Often, in an attempt to ditch the bloat, we’ll double-down on exercise, or get even stricter with our diet. Our old tricks no longer seem to be working, and instead of finding new ones, we might start thinking our metabolism is broken, or there’s something wrong with us. The truth is, our bodies are changing, and they need new tools to help them regain optimal health.

For instance, when I first started experiencing symptoms of perimenopause, I felt exhausted all day and wired all night. I didn’t connect the dots at the time, but my lack of sleep was affecting everything from my mood, my anxiety, and my appearance to my weight.

After a breaking point, I began testing everything I was doing to figure out what was helping, or hurting, my sleep. One thing I realized was that wine almost always led to poor sleep.

At some point, I had gotten into the habit of rewarding myself with a glass of wine and a bath after a hard day’s work. I thought I was doing a great job at self-care, and maybe for a while, it worked. But in this new stage of life, it was wreaking havoc on my sleep.

By removing wine from my diet throughout the week (I still enjoy it on the weekends if I feel like it), adding in some peppermint essential oil, and ditching the screens 2 hours before bedtime, I was able to restore my sleep, which replenished my energy, mood, and sanity.

There are plenty of other examples of how normal, everyday habits and routines that worked for us for years might no longer serve us as we get into our 40’s, 50’s and beyond. It doesn’t mean we give up all the fun stuff, it just means we have to find some new habits and behaviors to support our health rather than deplete it.

Although many symptoms of aging and menopause are inevitable, they are often exacerbated by diet and lifestyle choices. Luckily, by this same token— they can be relieved through diet and lifestyle amendments. The trick is to be open to a new “healthy” foods and behaviors, as they might be different from what worked before.

 3. Curate Your Surroundings

Rather than being bombarded with 20-year old actresses and models, it can be beneficial to be a little more choosy about what kinds of standards of beauty you're exposing yourself to on a regular basis.

There are plenty of beautiful, inspiring role models of all ages and sizes. By surrounding yourself with fabulous 40, 50, 60, 70 year olds, you can be reminded that age does not have to mean anything you don't want it to mean. It doesn't mean you have to slow down, stop feeling attractive, stop taking care of yourself, or be in pain. It doesn't mean that life gets less exciting or adventurous. In fact, it can mean quite the opposite!

Here are a few inspirational women over 50 to follow on Instagram:

  

4. Pick Up Something New

The absolute best way to keep your mind, body, and spirit flexible and youthful is to keep learning new things.

Now, this is easier said than done, because our brains are naturally resistant to new things as a means of protecting us. But in order to grow, we have to step outside of our comfort zone and say yes to something that scares us a bit. Chances are it will also be something that we aren’t immediately good at, so check your perfectionism at the door and try to simply show up, and play.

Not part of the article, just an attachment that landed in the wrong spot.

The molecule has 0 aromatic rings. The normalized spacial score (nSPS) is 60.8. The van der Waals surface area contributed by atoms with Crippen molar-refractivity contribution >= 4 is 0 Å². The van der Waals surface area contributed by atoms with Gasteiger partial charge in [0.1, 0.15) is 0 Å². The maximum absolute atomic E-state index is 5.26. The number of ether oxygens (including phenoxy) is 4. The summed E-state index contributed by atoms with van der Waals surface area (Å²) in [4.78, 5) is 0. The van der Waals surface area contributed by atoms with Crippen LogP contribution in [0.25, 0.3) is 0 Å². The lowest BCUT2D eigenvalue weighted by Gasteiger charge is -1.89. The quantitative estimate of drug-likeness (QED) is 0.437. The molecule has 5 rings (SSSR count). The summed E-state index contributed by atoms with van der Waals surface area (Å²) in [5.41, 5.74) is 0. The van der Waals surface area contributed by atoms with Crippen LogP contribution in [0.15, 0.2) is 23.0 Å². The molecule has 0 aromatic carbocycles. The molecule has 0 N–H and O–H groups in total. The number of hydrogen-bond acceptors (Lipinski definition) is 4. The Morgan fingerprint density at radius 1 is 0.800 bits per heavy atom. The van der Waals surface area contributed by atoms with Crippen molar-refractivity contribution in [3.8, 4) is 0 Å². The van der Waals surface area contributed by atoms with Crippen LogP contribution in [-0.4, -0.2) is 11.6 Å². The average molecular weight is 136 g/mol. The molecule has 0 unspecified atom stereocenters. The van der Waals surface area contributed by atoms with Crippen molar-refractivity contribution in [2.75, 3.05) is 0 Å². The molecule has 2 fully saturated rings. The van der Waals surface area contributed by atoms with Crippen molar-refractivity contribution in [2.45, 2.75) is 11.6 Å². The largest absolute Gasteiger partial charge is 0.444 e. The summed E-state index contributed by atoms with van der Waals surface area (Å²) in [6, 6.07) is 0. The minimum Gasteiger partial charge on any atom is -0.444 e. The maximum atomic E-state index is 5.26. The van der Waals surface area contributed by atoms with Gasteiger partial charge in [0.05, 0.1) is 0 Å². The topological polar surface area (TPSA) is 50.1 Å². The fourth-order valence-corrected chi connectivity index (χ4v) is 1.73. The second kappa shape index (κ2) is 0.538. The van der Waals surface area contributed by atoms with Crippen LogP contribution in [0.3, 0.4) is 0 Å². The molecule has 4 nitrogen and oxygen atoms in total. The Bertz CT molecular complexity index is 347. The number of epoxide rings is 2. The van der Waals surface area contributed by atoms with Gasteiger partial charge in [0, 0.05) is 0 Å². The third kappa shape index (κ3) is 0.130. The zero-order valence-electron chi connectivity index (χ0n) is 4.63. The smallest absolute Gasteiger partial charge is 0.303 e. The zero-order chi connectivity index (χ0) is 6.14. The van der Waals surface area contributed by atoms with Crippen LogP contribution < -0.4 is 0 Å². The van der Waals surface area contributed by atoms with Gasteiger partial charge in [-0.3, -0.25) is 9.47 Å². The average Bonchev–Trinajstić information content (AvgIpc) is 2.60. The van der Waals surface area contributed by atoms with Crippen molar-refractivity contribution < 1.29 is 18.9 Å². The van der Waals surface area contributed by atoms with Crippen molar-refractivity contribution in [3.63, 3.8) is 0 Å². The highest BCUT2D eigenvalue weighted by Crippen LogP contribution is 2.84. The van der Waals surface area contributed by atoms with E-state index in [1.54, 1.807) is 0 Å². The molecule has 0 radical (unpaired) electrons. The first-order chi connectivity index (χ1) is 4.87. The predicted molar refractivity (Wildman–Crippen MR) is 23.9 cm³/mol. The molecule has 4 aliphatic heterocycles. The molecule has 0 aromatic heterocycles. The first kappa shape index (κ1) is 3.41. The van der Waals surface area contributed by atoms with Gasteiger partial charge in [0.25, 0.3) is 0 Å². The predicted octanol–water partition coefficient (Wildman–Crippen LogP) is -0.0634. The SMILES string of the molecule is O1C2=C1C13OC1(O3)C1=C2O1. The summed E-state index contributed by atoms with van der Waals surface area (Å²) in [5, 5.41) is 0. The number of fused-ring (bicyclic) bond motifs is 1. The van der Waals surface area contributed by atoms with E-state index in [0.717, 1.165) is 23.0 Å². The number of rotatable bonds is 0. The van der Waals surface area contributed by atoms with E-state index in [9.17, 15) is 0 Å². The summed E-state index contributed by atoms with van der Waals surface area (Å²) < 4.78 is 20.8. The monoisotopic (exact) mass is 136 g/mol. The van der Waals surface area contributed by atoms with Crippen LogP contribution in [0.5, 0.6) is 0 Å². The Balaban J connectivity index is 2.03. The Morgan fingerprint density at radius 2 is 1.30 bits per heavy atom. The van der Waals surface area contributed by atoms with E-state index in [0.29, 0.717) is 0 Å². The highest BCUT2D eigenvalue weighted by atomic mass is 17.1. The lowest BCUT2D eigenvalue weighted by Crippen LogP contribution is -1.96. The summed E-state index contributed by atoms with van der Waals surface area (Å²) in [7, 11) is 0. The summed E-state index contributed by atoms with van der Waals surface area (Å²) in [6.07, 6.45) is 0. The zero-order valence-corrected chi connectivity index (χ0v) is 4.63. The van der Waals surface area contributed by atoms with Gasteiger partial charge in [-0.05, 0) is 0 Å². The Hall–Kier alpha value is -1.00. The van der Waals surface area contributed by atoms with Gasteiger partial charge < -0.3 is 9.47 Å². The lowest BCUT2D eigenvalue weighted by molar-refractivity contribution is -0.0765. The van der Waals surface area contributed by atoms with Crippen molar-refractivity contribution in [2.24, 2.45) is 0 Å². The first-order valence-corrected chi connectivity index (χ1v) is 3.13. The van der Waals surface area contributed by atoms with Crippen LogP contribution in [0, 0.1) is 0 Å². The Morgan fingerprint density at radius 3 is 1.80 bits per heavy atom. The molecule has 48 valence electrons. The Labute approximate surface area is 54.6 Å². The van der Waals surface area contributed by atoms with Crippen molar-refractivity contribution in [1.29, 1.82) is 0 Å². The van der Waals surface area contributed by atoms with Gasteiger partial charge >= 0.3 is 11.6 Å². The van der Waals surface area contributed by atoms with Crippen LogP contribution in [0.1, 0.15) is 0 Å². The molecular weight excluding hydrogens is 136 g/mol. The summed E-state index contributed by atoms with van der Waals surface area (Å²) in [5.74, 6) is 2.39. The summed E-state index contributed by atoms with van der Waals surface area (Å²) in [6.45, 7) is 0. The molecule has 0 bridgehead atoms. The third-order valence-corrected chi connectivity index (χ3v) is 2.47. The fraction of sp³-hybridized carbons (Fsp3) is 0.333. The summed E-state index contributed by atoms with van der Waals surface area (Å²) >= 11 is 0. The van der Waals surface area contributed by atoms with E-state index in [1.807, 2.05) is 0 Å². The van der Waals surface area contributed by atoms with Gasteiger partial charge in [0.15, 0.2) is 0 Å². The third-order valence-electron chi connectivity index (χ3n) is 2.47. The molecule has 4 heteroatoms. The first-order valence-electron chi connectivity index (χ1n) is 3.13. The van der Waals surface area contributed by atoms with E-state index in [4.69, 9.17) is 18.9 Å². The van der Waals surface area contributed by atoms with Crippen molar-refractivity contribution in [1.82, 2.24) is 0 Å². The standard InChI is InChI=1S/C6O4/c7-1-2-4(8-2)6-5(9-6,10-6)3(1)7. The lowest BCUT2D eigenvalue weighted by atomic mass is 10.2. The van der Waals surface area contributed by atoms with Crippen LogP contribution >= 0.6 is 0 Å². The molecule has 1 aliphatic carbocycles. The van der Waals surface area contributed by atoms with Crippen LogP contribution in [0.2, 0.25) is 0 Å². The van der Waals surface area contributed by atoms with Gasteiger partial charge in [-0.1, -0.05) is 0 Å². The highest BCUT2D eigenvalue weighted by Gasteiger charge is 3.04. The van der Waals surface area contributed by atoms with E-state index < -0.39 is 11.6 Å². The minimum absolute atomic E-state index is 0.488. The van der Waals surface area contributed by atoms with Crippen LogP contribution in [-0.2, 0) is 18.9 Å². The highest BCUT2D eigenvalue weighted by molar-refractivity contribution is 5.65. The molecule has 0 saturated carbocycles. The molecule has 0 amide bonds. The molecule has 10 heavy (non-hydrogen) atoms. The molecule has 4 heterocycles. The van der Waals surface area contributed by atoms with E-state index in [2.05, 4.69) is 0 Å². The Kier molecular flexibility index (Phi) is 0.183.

Here are a few ideas:

  • Go on a meditation retreat
  • Take a Kundalini yoga workshop
  • Learn how to make your own kombucha
  • Take a latin dance class
  • Travel to a new country and try to learn the language
  • Learn how to cook your favorite foreign cuisine

At first, you’ll probably feel uncomfortable, and this is a good sign! It means you’re doing something truly new.

When judgment arises (whether towards yourself or other people), notice it, as it usually is a sign of something important for you to work on. Transform your judgment into curiosity, and take in the lessons that come your way.

5. Drop the Ball

Ever notice how 90-year-olds tend to shed their inhibitions, and have no problem saying exactly what's on their minds? Why do you think they do this? My guess is that they just don't care anymore. It's too much work to try to please everyone else, and life is too short!

Often, as women, we think we have to do it all. Whether it’s our home, our family, our career, our community, or all of the above— many of us, at one point or another, got used to being overachievers.

And, at one point or another, we stopped asking for help. Maybe we learned there was no point in asking since they probably won’t do it right anyway.

But the point is that by trying to do everything, we not only stay distracted from embodying our higher purpose, but we can also cut others out of being engaged in home and family life.

Tiffany Dufu, author of Drop the Ball, defines it as,

“Drop the Ball: to release unrealistic expectations of doing it all and engage others to achieve what matters most to us, deepening our relationships and enriching our lives”

I really like this concept, because I know I, for one, can get so caught up in perfectionism and take a lot of pride in not dropping any balls. But sometimes it’s a nice practice to let something go, and be reminded that the world doesn’t fall apart like we feared it would.